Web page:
"Make America Great Again", abbreviated to MAGA, is a campaign slogan used in American politics that was popularized by President Donald Trump in his 2016 presidential campaign. President Ronald Reagan used the similar slogan "Let's Make America Great Again" in his 1980 presidential campaign.
"Let's Make America Great Again" was first used in President Ronald Reagan's 1980 presidential campaign, when the United States was suffering from a worsening economy at home marked by stagflation. Using the country’s economic distress as a springboard for his campaign, Reagan used the slogan to stir a sense of patriotism among the electorate.
The phrase was also used in speeches by Bill Clinton during his 1992 presidential campaign; however, it was not a slogan of the campaign. Clinton also used the phrase in a radio commercial aired for Hillary Clinton's 2008 presidential primary campaign.
In December 2011, Trump made a statement in which he said he was unwilling to rule out running as a presidential candidate in the future, explaining "I must leave all of my options open because, above all else, we must make America great again". Two months earlier, Roger Stone, Trump's longtime political advisor and a veteran of Reagan's 1980 campaign, tweeted the slogan: "Make America Great Again --TRUMP HUCKABEE 2012 #nomormons".
Trump himself began using the slogan formally on November 7, 2012, the day after Barack Obama won his reelection against Mitt Romney. He first considered "We Will Make America Great", but did not feel like it had the right "ring" to it. "Make America Great" was his next name, but upon further reflection, he felt that it was a slight to America because it implied that America was never great. After selecting "Make America Great Again", Trump immediately had an attorney register it. (Trump later said that he was unaware of Reagan's use in 1980 until 2015, but noted that "he didn't trademark it".) On November 12 he signed an application with the United States Patent and Trademark Office requesting exclusive rights to use the slogan for political purposes. It was registered as a service mark on July 14, 2015, after Trump formally began his 2016 presidential campaign and demonstrated that he was using the slogan for the purpose stated on the application.
Some people think that the slogan is so well written that it helped him win the presidency(and similarly helped Reagan win in 1980). Yet, many argue that it is racially charged.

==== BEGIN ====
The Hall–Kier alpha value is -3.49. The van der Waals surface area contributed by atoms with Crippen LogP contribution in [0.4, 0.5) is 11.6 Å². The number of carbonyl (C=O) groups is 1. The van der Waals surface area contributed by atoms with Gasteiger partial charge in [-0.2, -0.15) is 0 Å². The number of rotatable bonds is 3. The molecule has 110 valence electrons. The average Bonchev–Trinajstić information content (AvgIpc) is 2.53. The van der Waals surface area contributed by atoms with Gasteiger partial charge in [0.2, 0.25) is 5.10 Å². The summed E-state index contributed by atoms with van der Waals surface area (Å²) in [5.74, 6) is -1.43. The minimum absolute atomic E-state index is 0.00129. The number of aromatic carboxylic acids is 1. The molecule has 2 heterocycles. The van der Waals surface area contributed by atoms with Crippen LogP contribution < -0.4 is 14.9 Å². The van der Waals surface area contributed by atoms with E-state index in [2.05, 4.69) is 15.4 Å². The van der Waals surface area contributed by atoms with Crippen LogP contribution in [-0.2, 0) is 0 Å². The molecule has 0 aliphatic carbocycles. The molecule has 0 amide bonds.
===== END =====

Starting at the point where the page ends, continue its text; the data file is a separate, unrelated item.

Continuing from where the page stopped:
During the campaign, Trump often used the slogan, especially by wearing hats emblazoned with the phrase in white letters, which soon became popular among his supporters. The slogan was so important to the campaign that it spent more on making the hats – sold for $25 each on its website – than on polling, consultants, or television commercials; the candidate claimed that "millions" were sold. Following Trump's election, the website of his presidential transition was established at greatagain.gov. The president stated in January 2017 that the slogan of his 2020 reelection campaign would be "Keep America Great!", immediately ordering a lawyer to trademark it.
After Donald Trump popularized the use of the phrase, the phrase and modifications of it became widely used to refer to his election campaign and his politics. Trump's primary opponents, Ted Cruz and Scott Walker, began using "Make America Great Again" in speeches, inciting Trump to send cease-and-desist letters to them. Trump claimed after the election that the hats "were copied, unfortunately. It was knocked off by 10 to one ... but it was a slogan, and every time somebody buys one, that's an advertisement". Cruz later sold hats featuring, "Make Trump Debate Again", in response to Trump's boycotting the Iowa January 28, 2016 debate.
Emmanuel Macron, President of France since mid-May 2017, rebuked US-President Trump over withdrawing from the Paris Climate Agreement. The last sentence of the speech delivered by him was "make our planet great again!"
The campaign slogan "Make America Great Again" and its derivative "MAGA" were soon to be produced on t-shirts, signs, stickers, cups etc. The most famous usage is arguably the iconic apparel worn by many of Trump's supporters online and offline. People use "red hats" to mark their political identity from each other. It has been estimated that just under a million hats have been made and sold since the campaign . All of Trump's "Make America Great Again" products were advertised as "proudly made in America", signifying Trump's determination of transferring manufacture industry back to America. However, an analysis by a fiber company showed that at least one percent of the hats were not made in America.
The most widespread use of the phrase and its variants were in media, especially television comedies. For example:
The gimmick includes the obvious play on Donald Trump's campaign slogan of "Make America Great Again."
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